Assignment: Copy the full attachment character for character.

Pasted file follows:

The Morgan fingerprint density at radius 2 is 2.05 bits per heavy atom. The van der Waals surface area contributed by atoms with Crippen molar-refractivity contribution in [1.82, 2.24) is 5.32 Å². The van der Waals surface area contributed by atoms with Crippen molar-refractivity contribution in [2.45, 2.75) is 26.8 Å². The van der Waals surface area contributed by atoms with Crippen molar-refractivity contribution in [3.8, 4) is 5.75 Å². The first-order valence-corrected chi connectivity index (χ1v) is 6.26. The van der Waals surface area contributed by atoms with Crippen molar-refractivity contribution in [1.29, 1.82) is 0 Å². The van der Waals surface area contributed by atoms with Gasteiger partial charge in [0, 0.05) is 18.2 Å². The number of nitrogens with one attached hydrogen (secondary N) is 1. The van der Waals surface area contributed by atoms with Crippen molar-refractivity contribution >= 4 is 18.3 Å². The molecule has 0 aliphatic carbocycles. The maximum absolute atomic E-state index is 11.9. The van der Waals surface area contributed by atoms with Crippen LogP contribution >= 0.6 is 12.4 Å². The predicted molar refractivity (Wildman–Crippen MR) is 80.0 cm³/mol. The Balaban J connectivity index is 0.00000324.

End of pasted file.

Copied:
The Morgan fingerprint density at radius 2 is 2.05 bits per heavy atom. The van der Waals surface area contributed by atoms with Crippen molar-refractivity contribution in [1.82, 2.24) is 5.32 Å². The van der Waals surface area contributed by atoms with Crippen molar-refractivity contribution in [2.45, 2.75) is 26.8 Å². The van der Waals surface area contributed by atoms with Crippen molar-refractivity contribution in [3.8, 4) is 5.75 Å². The first-order valence-corrected chi connectivity index (χ1v) is 6.26. The van der Waals surface area contributed by atoms with Crippen molar-refractivity contribution in [1.29, 1.82) is 0 Å². The van der Waals surface area contributed by atoms with Gasteiger partial charge in [0, 0.05) is 18.2 Å². The number of nitrogens with one attached hydrogen (secondary N) is 1. The van der Waals surface area contributed by atoms with Crippen molar-refractivity contribution >= 4 is 18.3 Å². The molecule has 0 aliphatic carbocycles. The maximum absolute atomic E-state index is 11.9. The van der Waals surface area contributed by atoms with Crippen LogP contribution >= 0.6 is 12.4 Å². The predicted molar refractivity (Wildman–Crippen MR) is 80.0 cm³/mol. The Balaban J connectivity index is 0.00000324.